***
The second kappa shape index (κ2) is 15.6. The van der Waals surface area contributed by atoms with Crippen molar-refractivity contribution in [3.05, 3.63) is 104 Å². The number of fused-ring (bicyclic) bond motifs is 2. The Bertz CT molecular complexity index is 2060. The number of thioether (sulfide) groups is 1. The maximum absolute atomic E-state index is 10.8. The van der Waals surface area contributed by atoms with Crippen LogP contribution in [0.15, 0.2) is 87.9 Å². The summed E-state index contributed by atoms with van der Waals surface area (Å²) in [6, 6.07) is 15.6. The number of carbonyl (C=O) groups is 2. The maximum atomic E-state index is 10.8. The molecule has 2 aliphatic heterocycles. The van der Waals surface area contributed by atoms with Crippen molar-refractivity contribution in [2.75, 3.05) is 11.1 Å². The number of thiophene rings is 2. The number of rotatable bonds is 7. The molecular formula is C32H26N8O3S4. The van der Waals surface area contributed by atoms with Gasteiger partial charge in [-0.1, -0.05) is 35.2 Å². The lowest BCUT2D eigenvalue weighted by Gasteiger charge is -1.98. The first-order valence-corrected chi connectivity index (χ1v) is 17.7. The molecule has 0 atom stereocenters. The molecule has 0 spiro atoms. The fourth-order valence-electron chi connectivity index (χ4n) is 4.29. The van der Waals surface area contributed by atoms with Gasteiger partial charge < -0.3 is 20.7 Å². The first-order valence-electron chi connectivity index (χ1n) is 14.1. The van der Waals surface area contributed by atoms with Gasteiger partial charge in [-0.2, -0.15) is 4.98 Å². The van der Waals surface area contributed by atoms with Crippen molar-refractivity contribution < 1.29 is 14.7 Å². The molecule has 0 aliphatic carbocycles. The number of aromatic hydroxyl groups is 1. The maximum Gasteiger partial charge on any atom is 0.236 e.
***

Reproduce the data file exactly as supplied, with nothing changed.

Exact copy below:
The second kappa shape index (κ2) is 15.6. The van der Waals surface area contributed by atoms with Crippen molar-refractivity contribution in [3.05, 3.63) is 104 Å². The number of fused-ring (bicyclic) bond motifs is 2. The Bertz CT molecular complexity index is 2060. The number of thioether (sulfide) groups is 1. The maximum absolute atomic E-state index is 10.8. The van der Waals surface area contributed by atoms with Crippen LogP contribution in [0.15, 0.2) is 87.9 Å². The summed E-state index contributed by atoms with van der Waals surface area (Å²) in [6, 6.07) is 15.6. The number of carbonyl (C=O) groups is 2. The maximum atomic E-state index is 10.8. The molecule has 2 aliphatic heterocycles. The van der Waals surface area contributed by atoms with Crippen molar-refractivity contribution in [2.75, 3.05) is 11.1 Å². The number of thiophene rings is 2. The number of rotatable bonds is 7. The molecular formula is C32H26N8O3S4. The van der Waals surface area contributed by atoms with Gasteiger partial charge in [-0.1, -0.05) is 35.2 Å². The lowest BCUT2D eigenvalue weighted by Gasteiger charge is -1.98. The first-order valence-corrected chi connectivity index (χ1v) is 17.7. The molecule has 0 atom stereocenters. The molecule has 0 spiro atoms. The fourth-order valence-electron chi connectivity index (χ4n) is 4.29. The van der Waals surface area contributed by atoms with Gasteiger partial charge < -0.3 is 20.7 Å². The first-order valence-electron chi connectivity index (χ1n) is 14.1. The van der Waals surface area contributed by atoms with Gasteiger partial charge in [-0.2, -0.15) is 4.98 Å². The van der Waals surface area contributed by atoms with Crippen molar-refractivity contribution < 1.29 is 14.7 Å². The molecule has 0 aliphatic carbocycles. The number of aromatic hydroxyl groups is 1. The maximum Gasteiger partial charge on any atom is 0.236 e.